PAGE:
• Rikki Lambert

Albanese government in the wars, keeping federal parliament on ice


The PM's overseas trips have kept him away from the dispatch box in Canberra

The scheduled 2022 federal parliamentary sitting days are at level barely seen outside World War I and II years, the federal opposition claimed on Tuesday.


Research from the Parliamentary Library indicates the planned 34 Senate sitting days and 40 House of Representatives sitting days, tallied together at 74 days, sits fifth lowest on record.


Shadow assistant minister for regional development, Anne Webster said:

"Seriously - what kind of accountability can Opposition hold the Albanese govenrment to when we have so many crises its hard to number them all - energy, floods, COVID-19 management, national security, foot and mouth disease, varroa mite - we want to know what the government is doing.
"We need to be able to ask the appropriate questions to hold them to account."

The supplied data indicates 1937 had the least combined sitting days at 56, followed by 1934 (57), 1916 (65) then 1925 with 67.


Beyond the current 74 days scheduled to complete 2022, 1940 had 77 days, 1942 amassed 79 and 1943 saw 83 sitting days.


The last full calendar year of the Morrison government - 2021 - saw both houses sit for 52 days, and the House an additional 11 days, a total by the same measure of 119 days. 2020 comprised 104 sitting days by the same metric, and the last election year, 2019, 85 sitting days.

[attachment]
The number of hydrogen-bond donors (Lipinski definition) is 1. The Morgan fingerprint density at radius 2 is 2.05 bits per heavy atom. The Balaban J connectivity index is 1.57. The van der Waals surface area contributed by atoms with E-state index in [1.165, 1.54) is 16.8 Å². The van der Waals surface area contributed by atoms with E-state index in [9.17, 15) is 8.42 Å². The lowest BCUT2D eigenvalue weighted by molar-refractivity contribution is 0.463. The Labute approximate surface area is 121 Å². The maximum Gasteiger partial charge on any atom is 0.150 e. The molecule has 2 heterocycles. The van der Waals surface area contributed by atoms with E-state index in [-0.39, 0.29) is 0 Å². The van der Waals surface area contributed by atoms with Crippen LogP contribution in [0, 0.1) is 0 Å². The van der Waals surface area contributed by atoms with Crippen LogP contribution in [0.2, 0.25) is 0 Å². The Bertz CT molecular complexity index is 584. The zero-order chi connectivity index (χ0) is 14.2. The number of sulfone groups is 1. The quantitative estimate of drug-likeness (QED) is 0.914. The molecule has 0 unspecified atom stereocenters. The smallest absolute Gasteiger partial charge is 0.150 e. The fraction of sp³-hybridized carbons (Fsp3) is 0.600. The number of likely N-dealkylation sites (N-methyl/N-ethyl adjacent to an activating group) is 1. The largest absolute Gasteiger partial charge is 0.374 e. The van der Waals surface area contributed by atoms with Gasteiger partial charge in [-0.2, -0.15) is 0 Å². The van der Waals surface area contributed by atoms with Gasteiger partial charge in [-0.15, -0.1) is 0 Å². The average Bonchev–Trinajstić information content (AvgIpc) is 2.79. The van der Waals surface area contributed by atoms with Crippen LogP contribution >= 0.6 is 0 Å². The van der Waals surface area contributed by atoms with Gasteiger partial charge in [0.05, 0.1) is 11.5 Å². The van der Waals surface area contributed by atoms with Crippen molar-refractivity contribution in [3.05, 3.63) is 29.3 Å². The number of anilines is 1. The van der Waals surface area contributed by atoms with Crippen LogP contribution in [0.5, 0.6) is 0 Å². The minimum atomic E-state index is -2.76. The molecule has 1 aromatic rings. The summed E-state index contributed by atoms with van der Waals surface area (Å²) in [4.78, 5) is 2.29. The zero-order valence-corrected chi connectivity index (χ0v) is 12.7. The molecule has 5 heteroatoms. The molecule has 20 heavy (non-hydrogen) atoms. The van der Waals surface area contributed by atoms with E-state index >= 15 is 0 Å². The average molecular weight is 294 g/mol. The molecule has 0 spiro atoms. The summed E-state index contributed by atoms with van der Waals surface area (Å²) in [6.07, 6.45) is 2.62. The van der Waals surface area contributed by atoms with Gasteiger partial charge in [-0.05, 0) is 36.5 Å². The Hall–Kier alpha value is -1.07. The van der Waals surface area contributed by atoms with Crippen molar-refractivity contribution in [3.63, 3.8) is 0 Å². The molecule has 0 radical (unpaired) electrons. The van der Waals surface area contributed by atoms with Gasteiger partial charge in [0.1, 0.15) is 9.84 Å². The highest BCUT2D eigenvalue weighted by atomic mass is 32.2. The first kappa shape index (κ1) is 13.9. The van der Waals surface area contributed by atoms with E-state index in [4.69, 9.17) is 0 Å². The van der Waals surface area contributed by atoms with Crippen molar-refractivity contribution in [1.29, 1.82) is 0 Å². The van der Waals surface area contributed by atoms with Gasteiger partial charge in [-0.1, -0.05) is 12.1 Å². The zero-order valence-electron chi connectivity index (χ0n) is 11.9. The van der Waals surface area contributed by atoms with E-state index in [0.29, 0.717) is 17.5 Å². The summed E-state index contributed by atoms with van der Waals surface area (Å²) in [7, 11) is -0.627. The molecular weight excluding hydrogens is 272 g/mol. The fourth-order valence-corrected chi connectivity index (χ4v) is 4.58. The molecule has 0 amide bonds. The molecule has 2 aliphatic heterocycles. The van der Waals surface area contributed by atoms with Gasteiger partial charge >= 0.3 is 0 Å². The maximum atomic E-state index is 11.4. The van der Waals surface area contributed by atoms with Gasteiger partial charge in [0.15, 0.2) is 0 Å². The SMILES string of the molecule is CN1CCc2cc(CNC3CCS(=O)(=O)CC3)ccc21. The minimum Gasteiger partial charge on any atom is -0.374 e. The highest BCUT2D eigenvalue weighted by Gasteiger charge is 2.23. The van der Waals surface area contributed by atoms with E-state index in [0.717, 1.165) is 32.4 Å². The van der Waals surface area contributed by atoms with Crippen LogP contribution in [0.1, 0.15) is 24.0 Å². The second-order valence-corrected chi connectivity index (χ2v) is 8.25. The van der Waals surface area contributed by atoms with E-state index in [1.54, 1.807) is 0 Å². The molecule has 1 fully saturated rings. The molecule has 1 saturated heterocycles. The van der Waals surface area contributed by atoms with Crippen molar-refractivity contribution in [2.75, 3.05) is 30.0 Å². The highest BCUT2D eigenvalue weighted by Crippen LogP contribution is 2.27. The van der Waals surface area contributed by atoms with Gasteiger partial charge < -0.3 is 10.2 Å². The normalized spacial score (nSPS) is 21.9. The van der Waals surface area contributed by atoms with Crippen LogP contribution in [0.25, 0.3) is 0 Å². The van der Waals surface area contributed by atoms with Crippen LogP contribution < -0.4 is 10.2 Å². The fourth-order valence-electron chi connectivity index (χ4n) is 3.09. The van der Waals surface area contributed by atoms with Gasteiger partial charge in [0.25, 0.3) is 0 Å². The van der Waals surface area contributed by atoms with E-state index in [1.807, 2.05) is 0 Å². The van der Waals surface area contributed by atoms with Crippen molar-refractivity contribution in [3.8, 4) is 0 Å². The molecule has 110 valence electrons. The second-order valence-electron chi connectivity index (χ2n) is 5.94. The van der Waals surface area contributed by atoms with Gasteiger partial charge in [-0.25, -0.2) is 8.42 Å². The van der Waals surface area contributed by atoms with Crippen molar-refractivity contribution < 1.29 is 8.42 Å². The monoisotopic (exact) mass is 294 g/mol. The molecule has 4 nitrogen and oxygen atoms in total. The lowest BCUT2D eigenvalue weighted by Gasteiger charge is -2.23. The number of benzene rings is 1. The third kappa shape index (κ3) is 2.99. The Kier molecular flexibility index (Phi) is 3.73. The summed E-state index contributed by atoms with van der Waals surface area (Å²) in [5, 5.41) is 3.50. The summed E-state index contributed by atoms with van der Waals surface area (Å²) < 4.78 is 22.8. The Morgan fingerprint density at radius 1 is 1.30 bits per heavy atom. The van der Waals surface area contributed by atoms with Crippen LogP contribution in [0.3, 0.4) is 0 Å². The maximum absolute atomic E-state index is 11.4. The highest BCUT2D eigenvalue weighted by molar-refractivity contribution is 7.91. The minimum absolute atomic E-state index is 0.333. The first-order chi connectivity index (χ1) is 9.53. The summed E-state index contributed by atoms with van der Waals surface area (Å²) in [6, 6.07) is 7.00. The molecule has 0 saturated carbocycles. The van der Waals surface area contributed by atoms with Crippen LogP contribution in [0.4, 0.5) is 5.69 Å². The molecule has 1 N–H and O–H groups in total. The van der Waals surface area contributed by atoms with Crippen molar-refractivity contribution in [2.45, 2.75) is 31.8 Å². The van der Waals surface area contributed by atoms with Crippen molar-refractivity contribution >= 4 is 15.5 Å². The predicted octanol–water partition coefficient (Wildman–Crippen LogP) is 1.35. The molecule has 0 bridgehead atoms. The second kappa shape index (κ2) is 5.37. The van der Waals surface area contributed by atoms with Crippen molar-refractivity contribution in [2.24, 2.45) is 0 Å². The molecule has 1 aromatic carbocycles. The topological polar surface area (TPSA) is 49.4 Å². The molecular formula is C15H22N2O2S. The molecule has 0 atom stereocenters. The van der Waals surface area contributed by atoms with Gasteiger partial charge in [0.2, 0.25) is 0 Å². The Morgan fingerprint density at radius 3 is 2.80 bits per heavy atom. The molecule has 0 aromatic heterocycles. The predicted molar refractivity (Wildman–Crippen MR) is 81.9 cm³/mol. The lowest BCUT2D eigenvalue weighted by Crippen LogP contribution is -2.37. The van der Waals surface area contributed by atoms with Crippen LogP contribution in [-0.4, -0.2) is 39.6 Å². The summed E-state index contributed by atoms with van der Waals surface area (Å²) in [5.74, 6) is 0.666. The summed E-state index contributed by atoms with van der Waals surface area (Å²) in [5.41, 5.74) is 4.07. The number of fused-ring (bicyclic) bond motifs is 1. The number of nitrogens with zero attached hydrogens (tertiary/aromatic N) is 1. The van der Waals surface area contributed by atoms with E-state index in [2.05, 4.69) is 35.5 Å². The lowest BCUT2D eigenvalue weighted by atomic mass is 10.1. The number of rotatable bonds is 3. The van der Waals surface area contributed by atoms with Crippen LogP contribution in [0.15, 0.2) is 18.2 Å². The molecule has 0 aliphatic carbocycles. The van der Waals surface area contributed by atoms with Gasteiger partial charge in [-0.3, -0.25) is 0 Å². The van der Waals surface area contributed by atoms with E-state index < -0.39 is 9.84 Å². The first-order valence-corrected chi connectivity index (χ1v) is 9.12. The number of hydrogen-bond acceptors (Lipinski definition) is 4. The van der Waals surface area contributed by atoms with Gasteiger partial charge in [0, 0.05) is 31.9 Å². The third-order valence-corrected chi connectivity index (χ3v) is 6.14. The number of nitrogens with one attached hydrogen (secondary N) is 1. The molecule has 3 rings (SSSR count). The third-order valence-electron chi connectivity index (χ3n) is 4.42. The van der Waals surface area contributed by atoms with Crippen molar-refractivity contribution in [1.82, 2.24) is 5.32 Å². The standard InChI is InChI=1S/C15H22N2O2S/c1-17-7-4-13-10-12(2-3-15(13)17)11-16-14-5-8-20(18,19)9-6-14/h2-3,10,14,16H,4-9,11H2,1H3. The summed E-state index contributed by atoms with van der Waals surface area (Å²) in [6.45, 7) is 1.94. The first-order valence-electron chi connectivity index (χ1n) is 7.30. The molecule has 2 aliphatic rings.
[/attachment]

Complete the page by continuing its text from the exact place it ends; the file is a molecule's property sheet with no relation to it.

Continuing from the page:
The Nationals member for Mallee told local Flow listeners the 2022 schedule lacks the opportunity for scrutiny the incoming government needs - particularly with the federal budget being re-cast in October.


Hear the full interview with Anne Webster on the Flow podcast player below:



The former Coalition government sat for 309 days in the 46th parliament, 308 in the 45th and 334 in the 44th - the same as the 43rd hung parliament, Labor's last previous term in office.


An Albanese government spokesman described the Coalition's criticism as 'laughable' due to the Morrison Coalition government sitting for just 10 days before the 21 May election, saying:

"Now that Labor is in power Parliament will sit for 8 weeks between July and December – which is the same number of weeks the previous Government proposed for the second half of this year in their own calendar."

The first Morrison Coalition government also sat for 10 days before the 18 May 2019 election, whereas the Turnbull Coalition government sat for 24 days before the 2 July 2016 federal election


The last Labor government sat for 21 sitting days for the year (24 in the Senate) prior to a 7 September federal election, whilst the preceding Labor government sat for 24 sitting days before a 21 August 2010 federal election.